Reviewed by Jacqui Woodward-Smith
Organised by the Department of the Middle East, and hosted by the irrepressible and ever-amusing Dr Irving Finkel, Inanna Day at the British Museum was a joy from beginning to end, combining academic research, beautiful objects, humour, and the always lovely feeling that we who celebrate the Goddess may not be so far out of the mainstream as we often think. I certainly recognised many people in the full auditorium!
Threaded through it all was the knowledge that the beautiful land, once known as Sumer, is currently blighted by a seemingly never-ending war, which added a bittersweet feeling to the day. I was moved by the fact that the speakers continually brought their talks back to the present day by comparing the current events in Iraq with its peaceful past. This was no dry intellectual day divorced from the real world and was, to me, a testament to the presence of Goddess in the room.
Before I go on I will say that I knew very little about Sumer before attending this day so I can only try to do justice to the ideas that were shared with us.
The first speaker was Dominique Collon, Curator of the Anatolian and Seal Collections, on ‘Ancient Sumer: Literature, Culture, and Art’, who explained to us that Inanna was, and is, a goddess of Sumer, the southern part of Mesopotamia (south-eastern Iraq). She showed us many slides of beautiful artefacts from Sumer and also spoke of the confusion of Inanna with Ishtar, the Babylonian/Assyrian goddess of northern Mesopotamia. She explained that, whereas the Sumerians in the south had deities linked to crops, fertility, animal husbandry etc, those in the north were generally linked to the stars, the heavens (the sun and moon), and to the weather (particularly storms). She told us that, although Inanna is often depicted with weapons on Her shoulders, this is a later representation and that originally they would have been plants. However, She wasn’t linked to wheat, as the south is too dry for such crops, and agriculture, as we think of it, began in the north. Inanna would have been connected to a much earlier and wilder level of ‘agriculture’, such as the date harvest, rather than to ‘domesticated’ crops. She was also sister to Ereshkigal, ‘Great Lady of Earth’ and Goddess of the Underworld, who is the only deity to have been found depicted holding a double ‘rod and ring’, symbol of justice. It wasn’t until later that Inanna, Goddess of Love and Fertility, became linked to Ishtar, Goddess of War.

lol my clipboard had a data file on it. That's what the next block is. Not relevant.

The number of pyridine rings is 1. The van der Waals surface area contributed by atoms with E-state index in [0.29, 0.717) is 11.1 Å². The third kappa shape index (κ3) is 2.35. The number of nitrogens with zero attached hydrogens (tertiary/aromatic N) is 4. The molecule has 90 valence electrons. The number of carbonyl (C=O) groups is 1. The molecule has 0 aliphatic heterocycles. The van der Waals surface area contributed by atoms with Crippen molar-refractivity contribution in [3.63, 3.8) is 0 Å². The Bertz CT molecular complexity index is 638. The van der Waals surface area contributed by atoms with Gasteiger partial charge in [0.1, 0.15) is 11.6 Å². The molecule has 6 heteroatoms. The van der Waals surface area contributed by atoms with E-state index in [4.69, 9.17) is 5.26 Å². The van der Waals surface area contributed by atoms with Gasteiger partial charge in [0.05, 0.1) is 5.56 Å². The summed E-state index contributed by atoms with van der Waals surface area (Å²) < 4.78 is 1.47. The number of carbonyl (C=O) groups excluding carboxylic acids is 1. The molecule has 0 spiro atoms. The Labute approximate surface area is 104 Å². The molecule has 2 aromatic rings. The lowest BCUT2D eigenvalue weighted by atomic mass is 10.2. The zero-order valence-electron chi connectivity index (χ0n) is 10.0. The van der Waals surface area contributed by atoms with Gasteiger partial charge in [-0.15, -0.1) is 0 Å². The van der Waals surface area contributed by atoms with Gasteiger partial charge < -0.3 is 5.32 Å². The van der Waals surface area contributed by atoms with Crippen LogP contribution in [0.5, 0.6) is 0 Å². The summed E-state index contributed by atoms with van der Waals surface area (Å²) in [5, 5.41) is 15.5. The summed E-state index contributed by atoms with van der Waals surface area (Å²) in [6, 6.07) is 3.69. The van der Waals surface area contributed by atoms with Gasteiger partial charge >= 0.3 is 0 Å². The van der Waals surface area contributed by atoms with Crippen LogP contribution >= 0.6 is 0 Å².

Dr Finkel then explained to us that Sumerian is the earliest known written language and appears to be unrelated to any other known language, ancient or modern. He also told us about Enheduanna, considered to be the earliest known author, who was a High Priestess of Nanna, the Moon God, and who honoured Inanna over all other gods of Sumer.
The final speaker was the wonderful Richard Dumbrill on ‘The Music of Sumer’. His talk contained a great many mathematical ideas, which I struggled to understand, but he must be applauded for succeeding in making his talk accessible and interesting to everyone there...or at least to me! He suggested that the first instrument was created when an ostrich egg was threaded onto the bottom of a hunter’s bow as a drinking cup and the bow twanged to make sound….and then he demonstrated that with one that he had made earlier! He also talked about the different notes on instruments being created by the number of vibrations made per second and linked each note to a deity; An to 60, Enlil to 50, Enki to 40, Nanna to 30, and Inanna to 15 etc. He also suggested that agriculture naturally brings about matriarchy, to a ripple of applause, because women would have been responsible for organising and dividing the produce and would also have developed a counting system…so we invented mathematics too!
The culmination of the talks was the unveiling of a mysterious object, which had been lurking on the stage during Richard Dumbrill’s talk. This was the stunningly beautiful reproduction of the bull-headed Golden Lyre of Ur, which was played in Ur almost 5,000 years ago and drew a gasp from the audience as its covering cloth was removed. The harp, the original of which was damaged in the conflict in Baghdad, was recreated as a tribute to Iraq and the Iraqi people and the project was supported by craftspeople and professionals from all over the world, including Iraq, using materials as close to the original as possible. The huge roaring sound of the bull which emanated from the lyre was a reminder of the pain of the Iraqi people and a call for the return of the gentle and fecund Goddess Inanna to Her land.
I will be waiting anxiously for the next Goddess day at the BM!